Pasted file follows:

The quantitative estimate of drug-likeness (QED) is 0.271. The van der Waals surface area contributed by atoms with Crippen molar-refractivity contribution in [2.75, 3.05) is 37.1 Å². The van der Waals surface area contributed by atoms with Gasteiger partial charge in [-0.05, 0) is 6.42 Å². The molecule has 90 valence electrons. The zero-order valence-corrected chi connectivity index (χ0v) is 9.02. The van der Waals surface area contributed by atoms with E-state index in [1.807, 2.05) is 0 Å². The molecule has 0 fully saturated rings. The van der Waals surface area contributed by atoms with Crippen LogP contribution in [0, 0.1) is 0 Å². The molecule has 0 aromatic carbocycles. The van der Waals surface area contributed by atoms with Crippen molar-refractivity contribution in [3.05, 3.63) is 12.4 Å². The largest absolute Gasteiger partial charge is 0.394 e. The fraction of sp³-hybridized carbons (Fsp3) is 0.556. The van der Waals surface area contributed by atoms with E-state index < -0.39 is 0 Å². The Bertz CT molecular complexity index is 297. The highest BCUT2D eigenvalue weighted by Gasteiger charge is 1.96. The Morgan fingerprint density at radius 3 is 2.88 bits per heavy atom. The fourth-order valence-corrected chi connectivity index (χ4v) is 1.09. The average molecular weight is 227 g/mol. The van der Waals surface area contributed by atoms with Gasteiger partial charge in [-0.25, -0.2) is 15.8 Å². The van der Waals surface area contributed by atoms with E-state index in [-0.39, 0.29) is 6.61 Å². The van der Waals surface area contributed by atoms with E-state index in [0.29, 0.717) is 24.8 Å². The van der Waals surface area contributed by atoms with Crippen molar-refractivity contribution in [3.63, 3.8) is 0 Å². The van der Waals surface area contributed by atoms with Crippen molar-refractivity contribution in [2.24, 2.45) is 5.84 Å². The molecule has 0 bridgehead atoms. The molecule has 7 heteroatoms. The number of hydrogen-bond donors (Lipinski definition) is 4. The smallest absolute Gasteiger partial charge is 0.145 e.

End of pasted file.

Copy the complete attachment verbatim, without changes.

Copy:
The quantitative estimate of drug-likeness (QED) is 0.271. The van der Waals surface area contributed by atoms with Crippen molar-refractivity contribution in [2.75, 3.05) is 37.1 Å². The van der Waals surface area contributed by atoms with Gasteiger partial charge in [-0.05, 0) is 6.42 Å². The molecule has 90 valence electrons. The zero-order valence-corrected chi connectivity index (χ0v) is 9.02. The van der Waals surface area contributed by atoms with E-state index in [1.807, 2.05) is 0 Å². The molecule has 0 fully saturated rings. The van der Waals surface area contributed by atoms with Crippen LogP contribution in [0, 0.1) is 0 Å². The molecule has 0 aromatic carbocycles. The van der Waals surface area contributed by atoms with Crippen molar-refractivity contribution in [3.05, 3.63) is 12.4 Å². The largest absolute Gasteiger partial charge is 0.394 e. The fraction of sp³-hybridized carbons (Fsp3) is 0.556. The van der Waals surface area contributed by atoms with E-state index < -0.39 is 0 Å². The Bertz CT molecular complexity index is 297. The highest BCUT2D eigenvalue weighted by Gasteiger charge is 1.96. The Morgan fingerprint density at radius 3 is 2.88 bits per heavy atom. The fourth-order valence-corrected chi connectivity index (χ4v) is 1.09. The average molecular weight is 227 g/mol. The van der Waals surface area contributed by atoms with Gasteiger partial charge in [-0.25, -0.2) is 15.8 Å². The van der Waals surface area contributed by atoms with E-state index in [-0.39, 0.29) is 6.61 Å². The van der Waals surface area contributed by atoms with E-state index in [0.29, 0.717) is 24.8 Å². The van der Waals surface area contributed by atoms with Crippen molar-refractivity contribution in [3.63, 3.8) is 0 Å². The van der Waals surface area contributed by atoms with Crippen molar-refractivity contribution in [2.24, 2.45) is 5.84 Å². The molecule has 0 bridgehead atoms. The molecule has 7 heteroatoms. The number of hydrogen-bond donors (Lipinski definition) is 4. The smallest absolute Gasteiger partial charge is 0.145 e.